And you wondered why no one was joining your Facebook page.

Do you have any positive social media stories worth sharing?

Help! My mom just Superpoked me!

facebook1What rhymes with ‘Privacy Settings’?

I’ve been a Facebook member for a little over two years now, and have experienced its phenomenal growth over that time, both the good and not-so-good. It seems like overnight I went from 2 to 135 friends (some I haven’t spoken with in over a decade, but I digress). I used it as the main vehicle to get in touch with my friends. I posted pictures, wrote on friends’ walls and made cheeky comments. But that all came to a crashing halt a few months ago, when I was over at my mother’s house for dinner.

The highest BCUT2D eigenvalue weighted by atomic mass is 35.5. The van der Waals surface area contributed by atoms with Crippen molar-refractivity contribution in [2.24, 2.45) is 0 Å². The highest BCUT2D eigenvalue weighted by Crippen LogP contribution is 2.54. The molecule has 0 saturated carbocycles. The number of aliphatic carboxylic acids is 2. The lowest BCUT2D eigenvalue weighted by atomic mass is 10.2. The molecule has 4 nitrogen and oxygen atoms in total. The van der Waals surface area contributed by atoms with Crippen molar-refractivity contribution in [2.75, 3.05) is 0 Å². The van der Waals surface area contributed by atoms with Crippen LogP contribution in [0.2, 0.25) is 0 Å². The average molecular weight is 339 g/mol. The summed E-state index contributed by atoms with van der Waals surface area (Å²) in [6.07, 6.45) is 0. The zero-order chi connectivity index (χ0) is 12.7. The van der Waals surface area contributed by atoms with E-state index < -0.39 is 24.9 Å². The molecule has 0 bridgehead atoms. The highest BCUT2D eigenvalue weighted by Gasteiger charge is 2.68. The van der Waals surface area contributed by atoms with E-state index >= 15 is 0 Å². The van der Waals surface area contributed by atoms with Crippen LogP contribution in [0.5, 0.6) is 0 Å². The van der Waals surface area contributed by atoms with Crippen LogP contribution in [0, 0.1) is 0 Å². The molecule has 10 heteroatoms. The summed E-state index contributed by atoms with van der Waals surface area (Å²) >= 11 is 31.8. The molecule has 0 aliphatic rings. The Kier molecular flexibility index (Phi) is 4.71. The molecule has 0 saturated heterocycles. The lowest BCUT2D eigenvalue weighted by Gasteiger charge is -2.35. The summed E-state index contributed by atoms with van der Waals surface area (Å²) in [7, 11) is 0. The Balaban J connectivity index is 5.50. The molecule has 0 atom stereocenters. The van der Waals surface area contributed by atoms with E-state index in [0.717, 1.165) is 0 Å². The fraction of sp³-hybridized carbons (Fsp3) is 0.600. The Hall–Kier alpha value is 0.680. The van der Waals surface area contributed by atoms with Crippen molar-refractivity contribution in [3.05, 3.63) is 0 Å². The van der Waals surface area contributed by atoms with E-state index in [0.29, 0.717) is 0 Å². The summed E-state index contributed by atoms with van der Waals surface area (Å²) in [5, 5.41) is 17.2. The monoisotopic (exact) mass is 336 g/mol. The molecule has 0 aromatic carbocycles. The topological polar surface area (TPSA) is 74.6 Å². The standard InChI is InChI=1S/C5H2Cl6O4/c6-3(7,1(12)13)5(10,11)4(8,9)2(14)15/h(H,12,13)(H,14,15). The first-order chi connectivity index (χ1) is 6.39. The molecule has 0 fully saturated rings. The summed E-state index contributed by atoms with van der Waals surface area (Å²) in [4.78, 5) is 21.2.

While passing the carrots she casually mentioned that next time I go out with friends I probably shouldn’t double-fist my drinks, and that if my friend, ‘Dave’ (name withheld to protect the innocent) thought ‘Renee’ (again, name withheld) was so ‘do-able’, he probably should just ask her out.

After the blood drained from my face, I realized that this embarrassing exchange with mom was inevitable. Not because I habitually pound two beers at a time or because Renee is so damn desirable, but because I didn’t have my privacy settings on FB set to maximum. Lesson learned – At least she wasn’t my employer, or worse, a client. But, I have to admit, I can’t wait to have Dave over to mom’s for dinner.